Your website is a critical part of your overall marketing strategy. It serves as the center of operations for your brand. It’s how your potential customers learn more about you and what you offer, or even complete purchases.
A website content strategy that communicates your unique value proposition and serves your overall objectives can be a powerful sales tool. But is there such a thing as too much content?
Long vs. Short Website Content for Driving Sales
Whatever your product or service might be, you probably have a lot of things to say about it. There are all those incredible features to brag about (errr…describe), how those features will benefit your customer, not to mention the “how-to’s” for more complicated products. Odds are, you simply can’t summarize all of this in a sentence or two.
You don’t want your customer to be confused about your product. So, when it comes to your website content strategy, longer is better right?
We have good news and bad news. With all the marketing data out there, you’d think the answer to this question would be simple. But the truth is, there is no definitive answer to ideal website content lengths. You can find incredibly different schools of thought about whether or not long-form content on your website is better than short-form.
The truth is data doesn’t clearly advocate for one way or the other. Long vs. short-form website content is of those endless marketing debates. We might say that we love to argue about it with a zeal equal to that of book lovers arguing over whether or not Harry should have ended up with Hermione.
So, where does that leave you? The reality is, there is no one way to determine the ideal length for your website content. There are a few factors that can help you make better guesses, though.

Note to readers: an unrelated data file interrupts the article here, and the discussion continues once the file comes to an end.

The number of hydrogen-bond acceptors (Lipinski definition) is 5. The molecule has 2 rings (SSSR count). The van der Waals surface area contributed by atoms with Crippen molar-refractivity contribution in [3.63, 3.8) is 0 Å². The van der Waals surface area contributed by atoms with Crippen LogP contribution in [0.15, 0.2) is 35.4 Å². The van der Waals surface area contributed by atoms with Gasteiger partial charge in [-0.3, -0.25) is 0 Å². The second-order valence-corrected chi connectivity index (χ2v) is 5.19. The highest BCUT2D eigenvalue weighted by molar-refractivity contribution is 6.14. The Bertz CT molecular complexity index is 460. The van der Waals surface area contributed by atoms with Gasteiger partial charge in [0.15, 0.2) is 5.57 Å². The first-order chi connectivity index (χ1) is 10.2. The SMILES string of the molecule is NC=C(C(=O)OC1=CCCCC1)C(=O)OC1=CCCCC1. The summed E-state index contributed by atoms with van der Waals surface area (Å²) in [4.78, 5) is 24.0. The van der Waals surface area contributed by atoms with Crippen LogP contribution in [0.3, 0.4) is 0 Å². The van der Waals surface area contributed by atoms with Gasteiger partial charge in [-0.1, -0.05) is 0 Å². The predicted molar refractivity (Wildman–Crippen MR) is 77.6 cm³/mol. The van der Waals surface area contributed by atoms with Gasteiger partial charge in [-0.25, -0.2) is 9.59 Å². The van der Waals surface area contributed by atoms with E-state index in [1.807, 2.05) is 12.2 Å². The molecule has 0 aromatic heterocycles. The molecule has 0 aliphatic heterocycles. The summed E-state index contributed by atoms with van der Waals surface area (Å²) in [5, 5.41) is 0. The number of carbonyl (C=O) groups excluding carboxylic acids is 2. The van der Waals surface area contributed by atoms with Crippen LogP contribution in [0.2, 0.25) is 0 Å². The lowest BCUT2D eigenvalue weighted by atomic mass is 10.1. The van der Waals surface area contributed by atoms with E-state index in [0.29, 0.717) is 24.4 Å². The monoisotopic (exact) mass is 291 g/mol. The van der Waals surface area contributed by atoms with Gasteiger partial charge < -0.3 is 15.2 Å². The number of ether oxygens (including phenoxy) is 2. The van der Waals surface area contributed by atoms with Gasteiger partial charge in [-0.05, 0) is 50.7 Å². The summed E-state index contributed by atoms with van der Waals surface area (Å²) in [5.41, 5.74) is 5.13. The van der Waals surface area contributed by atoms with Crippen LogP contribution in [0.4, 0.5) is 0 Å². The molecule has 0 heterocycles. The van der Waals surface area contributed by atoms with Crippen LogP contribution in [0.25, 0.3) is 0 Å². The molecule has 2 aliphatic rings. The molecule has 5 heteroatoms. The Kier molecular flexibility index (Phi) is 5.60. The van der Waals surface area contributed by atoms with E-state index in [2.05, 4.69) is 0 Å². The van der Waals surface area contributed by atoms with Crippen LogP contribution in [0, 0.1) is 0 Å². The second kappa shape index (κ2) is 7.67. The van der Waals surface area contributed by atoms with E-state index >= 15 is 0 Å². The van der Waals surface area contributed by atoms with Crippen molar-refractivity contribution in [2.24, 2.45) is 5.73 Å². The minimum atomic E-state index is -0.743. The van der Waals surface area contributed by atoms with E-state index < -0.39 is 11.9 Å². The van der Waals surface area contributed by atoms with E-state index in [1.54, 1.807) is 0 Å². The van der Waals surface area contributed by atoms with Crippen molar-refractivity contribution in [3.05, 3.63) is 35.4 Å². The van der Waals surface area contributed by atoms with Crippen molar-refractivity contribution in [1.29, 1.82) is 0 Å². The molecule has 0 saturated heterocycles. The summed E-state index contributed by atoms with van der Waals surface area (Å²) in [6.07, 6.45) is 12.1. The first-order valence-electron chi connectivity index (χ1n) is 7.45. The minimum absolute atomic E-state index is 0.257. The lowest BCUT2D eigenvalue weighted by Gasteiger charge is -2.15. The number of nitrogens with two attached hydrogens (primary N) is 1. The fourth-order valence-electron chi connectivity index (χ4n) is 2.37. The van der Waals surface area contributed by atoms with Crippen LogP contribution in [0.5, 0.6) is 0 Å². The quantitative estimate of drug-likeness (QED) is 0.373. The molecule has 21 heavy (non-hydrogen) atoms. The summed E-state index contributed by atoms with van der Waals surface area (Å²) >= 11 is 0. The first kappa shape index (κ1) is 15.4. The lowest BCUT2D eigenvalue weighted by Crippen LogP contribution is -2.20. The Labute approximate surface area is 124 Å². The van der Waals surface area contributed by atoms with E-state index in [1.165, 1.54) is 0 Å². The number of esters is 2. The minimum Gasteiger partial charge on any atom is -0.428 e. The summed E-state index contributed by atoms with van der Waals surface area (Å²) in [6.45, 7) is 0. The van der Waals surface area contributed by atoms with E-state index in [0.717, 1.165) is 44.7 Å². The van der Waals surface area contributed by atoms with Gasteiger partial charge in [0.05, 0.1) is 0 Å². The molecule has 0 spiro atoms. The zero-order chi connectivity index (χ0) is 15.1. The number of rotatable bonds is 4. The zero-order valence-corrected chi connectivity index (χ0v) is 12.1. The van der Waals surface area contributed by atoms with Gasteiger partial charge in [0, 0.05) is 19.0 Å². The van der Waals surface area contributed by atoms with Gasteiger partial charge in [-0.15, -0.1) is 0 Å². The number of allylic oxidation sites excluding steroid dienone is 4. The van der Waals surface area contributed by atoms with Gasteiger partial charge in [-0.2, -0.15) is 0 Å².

How To Create Website Content That Sells (Without Saying Too Much).
If you know anything about SEO, you might feel tempted to write lots of content. You imagine your perfect website, chock full of keywords. In fact, you will formulate it with so many keywords that it will magically entice Google to pick you above ALL your competitors for its coveted number one search position.
If only it were that easy.
This kind of approach to web content can backfire for two reasons.
- Quantity is not always quality. If users are clicking on your links and then quickly clicking away, Google knows. And your rankings will suffer for it.
- Keyword stuffing hurts your rankings too.
SEO is an important part of a website content strategy. It is worth hiring a professional website content writer who knows the ins and outs of how it works to do it. They can help you structure your website for optimal traffic, utilize keywords effectively, and make sure you don’t waste those precious few seconds you have to capture your audience’s attention.
But the key takeaway here is that website content length is not nearly as important as quality content. Google is like a human in many ways. It knows when your content is worth reading.
How complicated is your product?
One way to approach your website content is to ask yourself exactly how complex your content is. Luxury, high-end sales can be a more complicated, lengthy sales process than lower-ticket, less complicated products. In these cases, long-form website content might make more sense.